Friday 24 January 2020

Sri Lanka president admits for first time that 20,000 missing from civil war are dead

Relatives say they handed over hundreds of family members to government forces

Over 20,000 people who disappeared during Sri Lanka‘s bloody civil war are dead, the country’s president has admitted for the first time.

Gotabaya Rajapaksa said death certificates would soon be issued, according to a statement from his office on Monday.

Sri Lanka's civil war, which lasted for 26 years, killed an estimated 100,000 people and left about 20,000 people, mostly Tamils, missing. 

“Most of them had been taken by the LTTE (Tamil Tiger rebels) or forcefully conscripted. The families of the missing attest to it,” the statement said.

“However they do not know what has become of them and so claim them to be missing.”
An Office on Missing Persons set up in 2015 has been investigating 23,586 cases, including those of 5,000 security forces ( ISHARA S. KODIKARA/AFP via Getty Images )

Mr Rajapaksa made his decision during a meeting with the United Nations’ resident coordinator in Colombo last week, the statement added.

Relatives have been demanding to know for years the whereabouts of the missing, with hundreds attending rallies to pressure the government.

The war, which pitted the majority Buddhist Sinhalese-dominated government against the Tamil Tigers, ended in 2009 with the defeat of the rebels, who had been fighting for an independent state for the country’s ethnic minority.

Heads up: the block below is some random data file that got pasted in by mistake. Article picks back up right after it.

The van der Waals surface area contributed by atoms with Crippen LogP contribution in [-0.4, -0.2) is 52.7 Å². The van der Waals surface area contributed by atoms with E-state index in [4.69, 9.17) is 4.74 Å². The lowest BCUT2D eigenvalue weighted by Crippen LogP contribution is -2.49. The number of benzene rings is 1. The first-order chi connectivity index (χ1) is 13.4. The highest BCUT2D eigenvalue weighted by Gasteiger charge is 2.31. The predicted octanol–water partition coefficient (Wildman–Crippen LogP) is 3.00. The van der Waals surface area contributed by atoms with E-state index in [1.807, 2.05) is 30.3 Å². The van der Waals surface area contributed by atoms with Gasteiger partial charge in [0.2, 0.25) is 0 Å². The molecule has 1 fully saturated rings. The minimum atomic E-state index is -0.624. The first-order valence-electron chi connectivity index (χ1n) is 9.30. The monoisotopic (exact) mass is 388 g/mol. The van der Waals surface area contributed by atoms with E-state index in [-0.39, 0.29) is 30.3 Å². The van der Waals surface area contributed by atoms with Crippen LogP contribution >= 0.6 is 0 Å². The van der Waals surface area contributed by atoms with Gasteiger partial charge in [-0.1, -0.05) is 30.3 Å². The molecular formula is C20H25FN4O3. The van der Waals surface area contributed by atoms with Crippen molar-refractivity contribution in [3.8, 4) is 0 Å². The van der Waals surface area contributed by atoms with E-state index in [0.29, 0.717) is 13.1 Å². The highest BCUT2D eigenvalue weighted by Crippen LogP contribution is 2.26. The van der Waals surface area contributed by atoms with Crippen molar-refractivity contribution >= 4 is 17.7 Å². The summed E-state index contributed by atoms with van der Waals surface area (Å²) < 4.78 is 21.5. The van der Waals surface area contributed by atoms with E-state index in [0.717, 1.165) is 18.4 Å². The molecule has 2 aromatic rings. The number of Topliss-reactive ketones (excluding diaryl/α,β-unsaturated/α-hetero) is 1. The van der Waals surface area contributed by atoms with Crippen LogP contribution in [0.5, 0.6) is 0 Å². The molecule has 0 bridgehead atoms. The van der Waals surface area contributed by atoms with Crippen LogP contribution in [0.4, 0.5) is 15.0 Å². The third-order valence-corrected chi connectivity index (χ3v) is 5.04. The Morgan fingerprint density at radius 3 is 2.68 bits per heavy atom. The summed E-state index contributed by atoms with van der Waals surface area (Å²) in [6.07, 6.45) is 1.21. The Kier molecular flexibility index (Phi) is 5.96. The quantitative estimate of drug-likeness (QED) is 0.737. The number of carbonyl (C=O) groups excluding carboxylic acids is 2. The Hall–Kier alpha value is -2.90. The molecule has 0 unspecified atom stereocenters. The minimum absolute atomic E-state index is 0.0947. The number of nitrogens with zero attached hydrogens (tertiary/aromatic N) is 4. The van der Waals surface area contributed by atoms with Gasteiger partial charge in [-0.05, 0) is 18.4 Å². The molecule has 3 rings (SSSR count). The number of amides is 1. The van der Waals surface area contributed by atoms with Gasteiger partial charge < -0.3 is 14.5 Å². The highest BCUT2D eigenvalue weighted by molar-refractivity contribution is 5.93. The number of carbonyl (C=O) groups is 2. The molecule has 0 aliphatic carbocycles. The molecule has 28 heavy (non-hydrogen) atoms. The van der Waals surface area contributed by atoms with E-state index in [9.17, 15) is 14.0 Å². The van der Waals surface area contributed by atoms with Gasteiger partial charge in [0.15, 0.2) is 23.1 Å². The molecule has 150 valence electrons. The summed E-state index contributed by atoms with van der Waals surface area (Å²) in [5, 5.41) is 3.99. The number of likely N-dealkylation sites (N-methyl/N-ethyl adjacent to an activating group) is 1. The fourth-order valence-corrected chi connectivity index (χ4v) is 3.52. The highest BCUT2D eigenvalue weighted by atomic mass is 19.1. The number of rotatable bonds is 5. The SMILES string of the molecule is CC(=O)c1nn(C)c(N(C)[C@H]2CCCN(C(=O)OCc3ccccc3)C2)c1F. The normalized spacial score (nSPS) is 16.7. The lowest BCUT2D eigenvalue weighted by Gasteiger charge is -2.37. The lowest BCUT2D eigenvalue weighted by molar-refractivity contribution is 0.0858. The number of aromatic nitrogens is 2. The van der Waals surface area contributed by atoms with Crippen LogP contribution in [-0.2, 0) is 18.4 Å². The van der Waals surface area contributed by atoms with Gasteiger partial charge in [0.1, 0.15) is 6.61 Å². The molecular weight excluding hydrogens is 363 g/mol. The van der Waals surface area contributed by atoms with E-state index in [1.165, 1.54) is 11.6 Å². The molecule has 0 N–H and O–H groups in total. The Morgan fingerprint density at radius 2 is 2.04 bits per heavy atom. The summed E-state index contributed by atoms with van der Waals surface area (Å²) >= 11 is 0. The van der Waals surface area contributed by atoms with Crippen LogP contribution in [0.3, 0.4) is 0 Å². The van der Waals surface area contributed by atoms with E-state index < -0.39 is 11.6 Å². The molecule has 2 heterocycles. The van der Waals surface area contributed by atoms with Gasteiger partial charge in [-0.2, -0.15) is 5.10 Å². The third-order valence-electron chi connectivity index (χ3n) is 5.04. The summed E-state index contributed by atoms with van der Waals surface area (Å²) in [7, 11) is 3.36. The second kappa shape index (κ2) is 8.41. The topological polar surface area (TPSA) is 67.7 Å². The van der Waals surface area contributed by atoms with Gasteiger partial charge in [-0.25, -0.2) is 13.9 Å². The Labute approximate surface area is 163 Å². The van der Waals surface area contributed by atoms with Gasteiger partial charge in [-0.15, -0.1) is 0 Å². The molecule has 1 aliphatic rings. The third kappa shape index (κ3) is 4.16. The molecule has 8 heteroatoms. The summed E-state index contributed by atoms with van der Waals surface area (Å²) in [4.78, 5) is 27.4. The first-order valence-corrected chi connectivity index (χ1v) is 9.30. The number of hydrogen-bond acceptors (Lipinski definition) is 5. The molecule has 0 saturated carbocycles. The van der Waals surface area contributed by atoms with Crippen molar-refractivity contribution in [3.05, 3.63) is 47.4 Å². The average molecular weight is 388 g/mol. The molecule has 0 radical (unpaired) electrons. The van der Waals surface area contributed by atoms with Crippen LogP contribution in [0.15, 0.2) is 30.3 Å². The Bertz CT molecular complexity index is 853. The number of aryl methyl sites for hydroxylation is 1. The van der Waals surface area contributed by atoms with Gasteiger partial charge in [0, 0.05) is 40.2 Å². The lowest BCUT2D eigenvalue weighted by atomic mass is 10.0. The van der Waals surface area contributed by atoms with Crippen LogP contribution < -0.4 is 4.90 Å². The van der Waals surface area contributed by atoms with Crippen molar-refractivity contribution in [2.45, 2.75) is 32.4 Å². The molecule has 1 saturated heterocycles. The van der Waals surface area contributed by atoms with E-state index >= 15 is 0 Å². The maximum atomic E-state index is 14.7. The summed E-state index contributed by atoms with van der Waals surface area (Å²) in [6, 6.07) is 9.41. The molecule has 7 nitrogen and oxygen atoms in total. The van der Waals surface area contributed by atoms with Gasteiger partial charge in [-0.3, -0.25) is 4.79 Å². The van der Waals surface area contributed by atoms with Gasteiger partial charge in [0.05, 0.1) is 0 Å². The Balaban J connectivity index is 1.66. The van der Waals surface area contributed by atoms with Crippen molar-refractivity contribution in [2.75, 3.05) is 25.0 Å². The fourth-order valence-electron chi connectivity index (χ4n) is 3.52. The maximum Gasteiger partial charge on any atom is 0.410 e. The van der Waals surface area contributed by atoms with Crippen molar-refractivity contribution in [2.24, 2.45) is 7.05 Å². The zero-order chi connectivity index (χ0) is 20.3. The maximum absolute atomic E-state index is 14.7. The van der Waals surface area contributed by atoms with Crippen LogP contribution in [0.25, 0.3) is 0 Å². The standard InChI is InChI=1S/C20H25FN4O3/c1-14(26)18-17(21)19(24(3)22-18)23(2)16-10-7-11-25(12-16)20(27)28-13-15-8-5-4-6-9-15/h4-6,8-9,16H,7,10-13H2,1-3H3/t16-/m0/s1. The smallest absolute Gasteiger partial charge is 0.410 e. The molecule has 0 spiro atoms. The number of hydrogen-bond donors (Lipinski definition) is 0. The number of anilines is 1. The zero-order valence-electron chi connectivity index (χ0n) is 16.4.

Scores of fighters went missing in action, while others were abducted by security forces and government paramilitaries, as well as the Tamil Tigers.

Relatives say they handed over hundreds of their family members after government forces asked those with any remote links to the rebels to surrender as they faced defeat in 2009.

They say they are not heard from after being taken away by the military in buses.

An Office on Missing Persons set up in 2015 has been investigating 23,586 cases, including those of 5,000 security forces.

A law enacted in 2016 mandated that an interim report be given to the relatives if there is sufficient evidence the relevant person is missing. At the end of an investigation a final report will be given to enable the relatives to obtain a Certificate of Absence or a Death Certificate as per the outcome.

It was unclear how Mr Rajapaksa’s government came to the conclusion all the missing persons were dead. Mr Rajapaksa served as a top defence official during the war.

(Source: Independent)

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